Rumors are swirling that the Trump administration is looking to replace Secretary of State and former ExxonMobil CEO and chairman Rex Tillerson after less than a year on the job, though the news comes as no surprise to those who felt Tillerson was ill-suited for the job from the outset.
“Tillerson was way over his head in every dimension stepping into the position,” senior associate dean for leadership studies at the Yale School of Management Jeffrey Sonnenfeld told Chief Executive. “He also had no relationship with Trump beforehand.”
The secretary’s relationship with President Trump has been rocky one thus far, with reports that Tillerson called the president a “moron” during a meeting in October making headlines, and Trump calling Tillerson out on Twitter over negotiations with North Korea. Now rumors that the president will replace Tillerson with CIA Director Mike Pompeo are gaining steam.
“Tillerson was way over his head in every dimension stepping into the position.” – Jeffrey Sonnenfeld
Trump’s disagreements with Tillerson may be tied to the president’s disappointment in his loyalty and lackluster ties to the business community.
“[Tillerson’s] only real credential was his personal warmth, which is considerable, his large handshake and his relationship with seven oil-producing nations—especially Russia,” Sonnenfeld says. “I think Trump wanted to leverage that, and to Tillerson’s credit he was taking a relatively independent-minded position on Russia, instead of becoming part of the chorus. That didn’t go down well.”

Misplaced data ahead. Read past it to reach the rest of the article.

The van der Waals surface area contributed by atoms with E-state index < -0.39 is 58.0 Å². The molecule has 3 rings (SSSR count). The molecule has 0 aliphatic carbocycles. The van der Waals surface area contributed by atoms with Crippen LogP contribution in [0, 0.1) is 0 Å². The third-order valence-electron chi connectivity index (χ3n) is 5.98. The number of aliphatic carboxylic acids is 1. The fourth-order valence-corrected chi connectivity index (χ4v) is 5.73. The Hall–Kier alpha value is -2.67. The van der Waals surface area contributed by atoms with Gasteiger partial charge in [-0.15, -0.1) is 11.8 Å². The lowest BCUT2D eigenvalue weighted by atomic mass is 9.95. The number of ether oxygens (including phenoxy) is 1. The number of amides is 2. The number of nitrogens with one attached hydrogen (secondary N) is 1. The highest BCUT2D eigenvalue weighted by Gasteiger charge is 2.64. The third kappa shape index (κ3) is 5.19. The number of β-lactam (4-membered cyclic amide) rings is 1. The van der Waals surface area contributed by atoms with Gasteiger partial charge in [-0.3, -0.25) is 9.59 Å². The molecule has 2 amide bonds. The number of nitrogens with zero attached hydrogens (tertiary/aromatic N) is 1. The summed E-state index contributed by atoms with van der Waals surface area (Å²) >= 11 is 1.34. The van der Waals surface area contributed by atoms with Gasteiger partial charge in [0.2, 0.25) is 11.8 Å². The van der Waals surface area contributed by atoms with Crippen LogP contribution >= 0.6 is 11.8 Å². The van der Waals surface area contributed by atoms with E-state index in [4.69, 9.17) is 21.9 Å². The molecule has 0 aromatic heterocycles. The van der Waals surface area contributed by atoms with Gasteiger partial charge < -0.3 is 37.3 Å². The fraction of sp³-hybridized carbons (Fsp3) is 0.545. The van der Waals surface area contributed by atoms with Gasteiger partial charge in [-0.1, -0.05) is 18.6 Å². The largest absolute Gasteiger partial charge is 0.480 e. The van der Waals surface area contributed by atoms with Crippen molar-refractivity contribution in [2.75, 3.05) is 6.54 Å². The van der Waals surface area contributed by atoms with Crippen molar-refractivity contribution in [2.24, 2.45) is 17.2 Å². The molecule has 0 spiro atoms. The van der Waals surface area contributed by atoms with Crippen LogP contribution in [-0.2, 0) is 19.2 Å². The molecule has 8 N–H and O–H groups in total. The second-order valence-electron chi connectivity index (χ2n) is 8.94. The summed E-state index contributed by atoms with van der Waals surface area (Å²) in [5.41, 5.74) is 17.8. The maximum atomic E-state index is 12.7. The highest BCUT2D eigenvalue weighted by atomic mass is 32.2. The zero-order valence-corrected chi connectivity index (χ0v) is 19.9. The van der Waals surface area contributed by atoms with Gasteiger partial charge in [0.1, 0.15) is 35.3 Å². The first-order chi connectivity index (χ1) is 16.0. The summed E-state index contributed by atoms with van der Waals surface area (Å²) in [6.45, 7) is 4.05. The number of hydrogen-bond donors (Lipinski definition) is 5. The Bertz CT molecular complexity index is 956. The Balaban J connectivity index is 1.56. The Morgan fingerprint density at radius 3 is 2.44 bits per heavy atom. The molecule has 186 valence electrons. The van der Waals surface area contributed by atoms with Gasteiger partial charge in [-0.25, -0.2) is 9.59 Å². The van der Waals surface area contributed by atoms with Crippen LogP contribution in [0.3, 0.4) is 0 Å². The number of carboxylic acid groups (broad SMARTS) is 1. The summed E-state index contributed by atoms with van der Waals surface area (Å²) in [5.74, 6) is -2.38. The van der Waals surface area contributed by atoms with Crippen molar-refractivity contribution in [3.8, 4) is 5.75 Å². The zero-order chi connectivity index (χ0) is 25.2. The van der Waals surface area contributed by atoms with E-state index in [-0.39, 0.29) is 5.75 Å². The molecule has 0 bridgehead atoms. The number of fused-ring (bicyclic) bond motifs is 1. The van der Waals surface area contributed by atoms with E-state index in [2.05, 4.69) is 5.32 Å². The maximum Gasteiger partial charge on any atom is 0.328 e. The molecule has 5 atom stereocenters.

Tillerson also wasn’t bringing in many relationships from the business community to rally around Trump, according to Sonnenfeld, so Trump had to rely on others to develop those ties.
“[Trump] mistakenly thought that there would be a blind loyalty on Russia and a strong, charismatic following behind this really tall guy with a resonant voice and a big handshake, but it was a classic case of ‘big hat, no cattle.’ He wasn’t able to deliver on that front,” Sonnenfeld says.
If Tillerson is shown the door in the coming weeks or months, a return to the business world wouldn’t be out of the question, with board positions the most likely destination. His ties to the Trump administration, however, may make things more difficult for him, regardless of politics.
“He’s going to be a polarizing figure,” Sonnenfeld says. “He will now have detractors on both sides for being either complicit or disloyal to this administration.”